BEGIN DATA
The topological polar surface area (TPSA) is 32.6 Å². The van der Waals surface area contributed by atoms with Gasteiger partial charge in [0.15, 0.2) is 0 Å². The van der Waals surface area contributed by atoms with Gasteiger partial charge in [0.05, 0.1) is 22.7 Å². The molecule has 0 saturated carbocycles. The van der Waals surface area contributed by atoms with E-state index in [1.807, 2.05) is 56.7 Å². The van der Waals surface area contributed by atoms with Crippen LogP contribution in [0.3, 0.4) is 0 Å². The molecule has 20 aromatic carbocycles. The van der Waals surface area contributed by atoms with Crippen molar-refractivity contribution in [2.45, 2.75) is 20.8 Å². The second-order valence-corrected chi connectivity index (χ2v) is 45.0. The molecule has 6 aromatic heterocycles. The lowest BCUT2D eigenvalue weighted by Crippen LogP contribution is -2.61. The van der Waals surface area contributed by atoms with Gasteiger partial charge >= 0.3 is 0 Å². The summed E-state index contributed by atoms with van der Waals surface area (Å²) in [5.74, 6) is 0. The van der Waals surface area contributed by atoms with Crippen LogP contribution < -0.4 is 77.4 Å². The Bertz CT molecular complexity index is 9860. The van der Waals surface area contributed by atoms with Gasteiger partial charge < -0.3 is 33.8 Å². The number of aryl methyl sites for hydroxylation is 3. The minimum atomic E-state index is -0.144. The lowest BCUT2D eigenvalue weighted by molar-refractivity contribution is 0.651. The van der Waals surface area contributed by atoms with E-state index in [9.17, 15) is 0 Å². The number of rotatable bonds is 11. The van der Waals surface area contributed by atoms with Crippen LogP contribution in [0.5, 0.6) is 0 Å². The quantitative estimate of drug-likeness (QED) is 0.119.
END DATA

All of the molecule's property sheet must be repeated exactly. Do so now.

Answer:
The topological polar surface area (TPSA) is 32.6 Å². The van der Waals surface area contributed by atoms with Gasteiger partial charge in [0.15, 0.2) is 0 Å². The van der Waals surface area contributed by atoms with Gasteiger partial charge in [0.05, 0.1) is 22.7 Å². The molecule has 0 saturated carbocycles. The van der Waals surface area contributed by atoms with E-state index in [1.807, 2.05) is 56.7 Å². The van der Waals surface area contributed by atoms with Crippen LogP contribution in [0.3, 0.4) is 0 Å². The molecule has 20 aromatic carbocycles. The van der Waals surface area contributed by atoms with Crippen molar-refractivity contribution in [2.45, 2.75) is 20.8 Å². The second-order valence-corrected chi connectivity index (χ2v) is 45.0. The molecule has 6 aromatic heterocycles. The lowest BCUT2D eigenvalue weighted by Crippen LogP contribution is -2.61. The van der Waals surface area contributed by atoms with Gasteiger partial charge >= 0.3 is 0 Å². The summed E-state index contributed by atoms with van der Waals surface area (Å²) in [5.74, 6) is 0. The van der Waals surface area contributed by atoms with Crippen LogP contribution < -0.4 is 77.4 Å². The Bertz CT molecular complexity index is 9860. The van der Waals surface area contributed by atoms with Gasteiger partial charge < -0.3 is 33.8 Å². The number of aryl methyl sites for hydroxylation is 3. The minimum atomic E-state index is -0.144. The lowest BCUT2D eigenvalue weighted by molar-refractivity contribution is 0.651. The van der Waals surface area contributed by atoms with E-state index in [9.17, 15) is 0 Å². The number of rotatable bonds is 11. The van der Waals surface area contributed by atoms with Crippen LogP contribution in [0.5, 0.6) is 0 Å². The quantitative estimate of drug-likeness (QED) is 0.119.